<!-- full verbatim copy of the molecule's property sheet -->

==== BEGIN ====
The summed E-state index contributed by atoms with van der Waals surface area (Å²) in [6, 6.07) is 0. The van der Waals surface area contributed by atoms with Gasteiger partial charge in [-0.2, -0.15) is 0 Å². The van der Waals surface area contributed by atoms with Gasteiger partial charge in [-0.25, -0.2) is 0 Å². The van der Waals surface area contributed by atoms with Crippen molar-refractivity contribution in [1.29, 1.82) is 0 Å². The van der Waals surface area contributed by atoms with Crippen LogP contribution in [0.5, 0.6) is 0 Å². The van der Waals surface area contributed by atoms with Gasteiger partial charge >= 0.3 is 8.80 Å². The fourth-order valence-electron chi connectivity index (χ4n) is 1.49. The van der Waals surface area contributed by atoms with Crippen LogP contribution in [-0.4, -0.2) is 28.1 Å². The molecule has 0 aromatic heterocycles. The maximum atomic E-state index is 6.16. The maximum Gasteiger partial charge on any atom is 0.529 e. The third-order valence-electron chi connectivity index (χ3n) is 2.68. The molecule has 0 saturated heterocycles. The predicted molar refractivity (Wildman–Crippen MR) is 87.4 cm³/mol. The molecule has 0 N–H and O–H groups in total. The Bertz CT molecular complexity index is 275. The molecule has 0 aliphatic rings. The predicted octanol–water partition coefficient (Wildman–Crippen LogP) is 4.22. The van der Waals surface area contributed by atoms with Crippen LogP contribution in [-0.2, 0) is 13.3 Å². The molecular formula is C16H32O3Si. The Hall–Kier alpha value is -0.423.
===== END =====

The summed E-state index contributed by atoms with van der Waals surface area (Å²) in [6, 6.07) is 0. The van der Waals surface area contributed by atoms with Gasteiger partial charge in [-0.2, -0.15) is 0 Å². The van der Waals surface area contributed by atoms with Gasteiger partial charge in [-0.25, -0.2) is 0 Å². The van der Waals surface area contributed by atoms with Crippen molar-refractivity contribution in [1.29, 1.82) is 0 Å². The van der Waals surface area contributed by atoms with Crippen LogP contribution in [0.5, 0.6) is 0 Å². The van der Waals surface area contributed by atoms with Gasteiger partial charge >= 0.3 is 8.80 Å². The fourth-order valence-electron chi connectivity index (χ4n) is 1.49. The van der Waals surface area contributed by atoms with Crippen LogP contribution in [-0.4, -0.2) is 28.1 Å². The molecule has 0 aromatic heterocycles. The maximum atomic E-state index is 6.16. The maximum Gasteiger partial charge on any atom is 0.529 e. The third-order valence-electron chi connectivity index (χ3n) is 2.68. The molecule has 0 saturated heterocycles. The predicted molar refractivity (Wildman–Crippen MR) is 87.4 cm³/mol. The molecule has 0 N–H and O–H groups in total. The Bertz CT molecular complexity index is 275. The molecule has 0 aliphatic rings. The predicted octanol–water partition coefficient (Wildman–Crippen LogP) is 4.22. The van der Waals surface area contributed by atoms with Crippen LogP contribution in [-0.2, 0) is 13.3 Å². The molecular formula is C16H32O3Si. The Hall–Kier alpha value is -0.423.